How do anti-GMO activists appeal to America s mothers?

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Screen Shot 2013-09-26 at 1.45.33 PMGenetically modified foods have been omnipresent in the news recently. Those who use the media as a platform to scare people about GM foods are strategically using fear as their weapon of choice, according to Julie Gunlock. She is the director of the Independent Women Forum s Culture of Alarmism Project and co-director of Safe Chemical Policy News, and her thesis is to be found in an article she wrote about GM food and nervous moms in the Capital Research Center newsletter. She says these fear-mongers are appealing to the general sense of anxiety specifically among today s moms to promote their anti-GMO message.

She says, The news media hype findings from dubious, scientifically questionable studies, and in the process often make women feel confused, overwhelmed, and no better informed than before. Furthermore, the anti-GMO activists cultivate the impression that they are on a mission to protect women and children from the dangers of the world, which include the use of GMOs in the American food supply.

And a key point is that the anti-GMO activists ignore the fact that GMOs have been consumed for the past 20 years. In fact, says Gunlock, given their predominance in the American diet, if they were indeed harmful, any deleterious effects would almost certainly have been seen by now. No such effects have been seen. Gunlock points out that these activists claims are not backed by scientific studies or the medical community.

She encourages mothers to look at the broader picture when making decisions about GM food. Do moms really want to support policies that will raise the cost of food and decrease the supply, at a time when billions of people live in poverty? Moms should know about the worldwide impact of scientific progress in agriculture, and about the ways in which GM crops have improved the lives of the world s poor and may further improve their lives in the future. Read her full article here.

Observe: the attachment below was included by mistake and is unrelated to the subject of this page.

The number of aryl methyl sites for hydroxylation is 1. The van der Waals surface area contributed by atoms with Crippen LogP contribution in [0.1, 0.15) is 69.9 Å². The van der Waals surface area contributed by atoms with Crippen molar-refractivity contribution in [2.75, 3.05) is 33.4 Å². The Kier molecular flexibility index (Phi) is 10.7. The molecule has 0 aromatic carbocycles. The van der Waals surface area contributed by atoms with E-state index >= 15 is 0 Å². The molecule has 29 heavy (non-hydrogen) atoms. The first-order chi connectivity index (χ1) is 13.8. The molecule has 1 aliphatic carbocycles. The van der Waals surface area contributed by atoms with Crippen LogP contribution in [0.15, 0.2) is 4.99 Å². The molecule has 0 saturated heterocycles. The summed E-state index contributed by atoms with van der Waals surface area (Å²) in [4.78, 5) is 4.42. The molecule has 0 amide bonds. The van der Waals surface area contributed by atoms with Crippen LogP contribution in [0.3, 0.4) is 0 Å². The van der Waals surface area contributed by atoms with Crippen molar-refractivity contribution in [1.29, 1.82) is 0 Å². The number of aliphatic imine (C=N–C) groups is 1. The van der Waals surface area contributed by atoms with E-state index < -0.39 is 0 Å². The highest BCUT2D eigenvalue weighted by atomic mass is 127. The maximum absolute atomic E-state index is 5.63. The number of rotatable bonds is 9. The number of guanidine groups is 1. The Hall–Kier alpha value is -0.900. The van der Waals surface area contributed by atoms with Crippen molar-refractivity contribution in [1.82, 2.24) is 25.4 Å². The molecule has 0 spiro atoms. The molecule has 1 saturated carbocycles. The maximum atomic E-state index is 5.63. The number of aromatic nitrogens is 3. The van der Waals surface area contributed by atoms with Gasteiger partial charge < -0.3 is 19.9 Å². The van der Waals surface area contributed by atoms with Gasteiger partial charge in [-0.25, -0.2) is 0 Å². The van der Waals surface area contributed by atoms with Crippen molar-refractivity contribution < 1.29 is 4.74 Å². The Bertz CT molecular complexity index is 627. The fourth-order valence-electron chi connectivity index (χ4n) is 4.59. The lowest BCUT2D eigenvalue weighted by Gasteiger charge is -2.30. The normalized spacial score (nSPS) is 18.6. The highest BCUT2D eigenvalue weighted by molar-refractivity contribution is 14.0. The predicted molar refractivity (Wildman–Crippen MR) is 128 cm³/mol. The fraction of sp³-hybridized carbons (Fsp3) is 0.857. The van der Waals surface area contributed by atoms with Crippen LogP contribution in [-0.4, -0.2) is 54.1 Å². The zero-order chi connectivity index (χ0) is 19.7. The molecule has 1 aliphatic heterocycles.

Along those same lines, both California and New Jersey are now trying to pass bills that would require GM food to be labeled. As we have said many times in the past, and as Gunlock very effectively conveys in her article, these bills are completely unnecessary due to the safety of GM foods, and the fact that if consumers wish to buy GM-free foods, they can buy organic. Furthermore, as referenced previously, these bills have the potential to be detrimental by raising food prices and decreasing the supply.

Even the FDA is not behind labeling, as FDA commissioner Margaret Hamburg told lawmakers this week, stating that the agency remains comfortable with a 1992 policy decision concluding that food made with genetically modified organisms - or GMOs - is not materially different from other products.